CALDWELL — Southwest District Health officials canceled a special meeting Thursday morning after a group of people forced entry inside the district's Caldwell office trying to attend.
The district is only allowing public access to meetings virtually because of the pandemic, something allowed by the governor's emergency proclamation in March.
The district's Board of Health — which oversees Canyon, Gem, Payette, Washington, Owyhee and Adams counties — was scheduled to talk with medical professionals at 8:30 a.m. about research on face coverings.
The meeting was accessible through Zoom and by phone, but a group of people showed up wanting to attend in person.
Caldwell police were called to the scene after some of them tried forced entry into the meeting room, Caldwell Police Lt. Dave Wright told the Idaho Press. He estimates there were 50 people there.
"They just wanted the ability to attend the meeting," Wright said.
"They had some demands they wanted to have met, and they wanted to have their voices heard," he added. After police talked with the group and the meeting was postponed, everyone left and there were no arrests made, Wright said.
Board member Tom Dale, a Canyon County commissioner, told the Idaho Press Tuesday he witnessed two groups of people outside the health district's building. One group, he said, wanted to listen to the meeting and voice their opinions. The other group, he said was a led by Ammon Bundy and "insisted on things that were not conducive of holding a meeting."
Dale and a few other board members were at Southwest District Health in person, others joined over Zoom.
"There are a lot of variations of options that could be recommended, and that is what we wanted to do in this meeting, was share input from the doctors and try to come to a reasonable decision going forward," Dale said. "But due to the state of affairs in the lobby of the building, that was not possible."
Saint Alphonsus President Travis Leach, who attended the meeting via Zoom, said the meeting lasted about 35 minutes before it was canceled and had about 300 people listening. He did not get the chance to share his statistics, which he said is unfortunate.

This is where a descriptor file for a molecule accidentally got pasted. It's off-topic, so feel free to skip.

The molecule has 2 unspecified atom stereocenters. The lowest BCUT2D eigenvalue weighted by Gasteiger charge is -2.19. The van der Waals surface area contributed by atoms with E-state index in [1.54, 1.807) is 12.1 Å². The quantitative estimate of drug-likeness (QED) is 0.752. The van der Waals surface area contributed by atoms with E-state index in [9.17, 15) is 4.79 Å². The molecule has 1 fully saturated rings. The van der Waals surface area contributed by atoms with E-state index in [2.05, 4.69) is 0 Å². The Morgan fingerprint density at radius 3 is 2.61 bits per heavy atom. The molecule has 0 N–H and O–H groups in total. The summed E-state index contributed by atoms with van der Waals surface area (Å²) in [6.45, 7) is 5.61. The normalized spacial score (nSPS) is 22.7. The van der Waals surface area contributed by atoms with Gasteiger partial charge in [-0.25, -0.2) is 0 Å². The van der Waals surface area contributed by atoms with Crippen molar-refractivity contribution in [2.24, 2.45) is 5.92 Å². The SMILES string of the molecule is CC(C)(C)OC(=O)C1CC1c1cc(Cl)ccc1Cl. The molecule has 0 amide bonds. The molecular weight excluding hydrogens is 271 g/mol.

"We have some alarming statistics," Leach said.
Saint Al's Nampa hospital has 10 patients with COVID-19 in its intensive care unit, which is half the unit's capacity, Leach said. He said the rate of positive tests Saint Al's has administered has increased to 20% compared to about 4% a month ago, and that percentage continues to rise.
A spokesperson for St. Luke's Health System, in a written statement provided to the Idaho Press, also mentioned rising numbers of cases as a cause for concern, noting "48% of all the COVID-19 positive cases in Canyon County have been reported just in the last 11 days."
“Masks work. They save lives. Every day that goes by without action will negatively impact public health,” Dr. Jim Souza, St. Luke’s Chief Medical Officer and practicing pulmonologist, wrote in the statement.
Souza had been invited to speak at Thursday's board meeting.
Members of the public weren't denied access to the building but were asked to follow a requirement for screenings and face coverings in place for all Southwest District Health buildings, the health district said in a press release Thursday evening.
When trying to get in the building, Bundy, who wasn't wearing a mask, confronted a man with Southwest District Health who was trying to keep the group outside, as shown in a video shared to Facebook by Lori Marr, who stood behind Bundy.
"We'll either go in there and fill the meeting as much as we can, I understand if it's too much, or you will cancel the meeting, or you will call the officers to arrest us," Bundy said, with his foot over the door's threshold.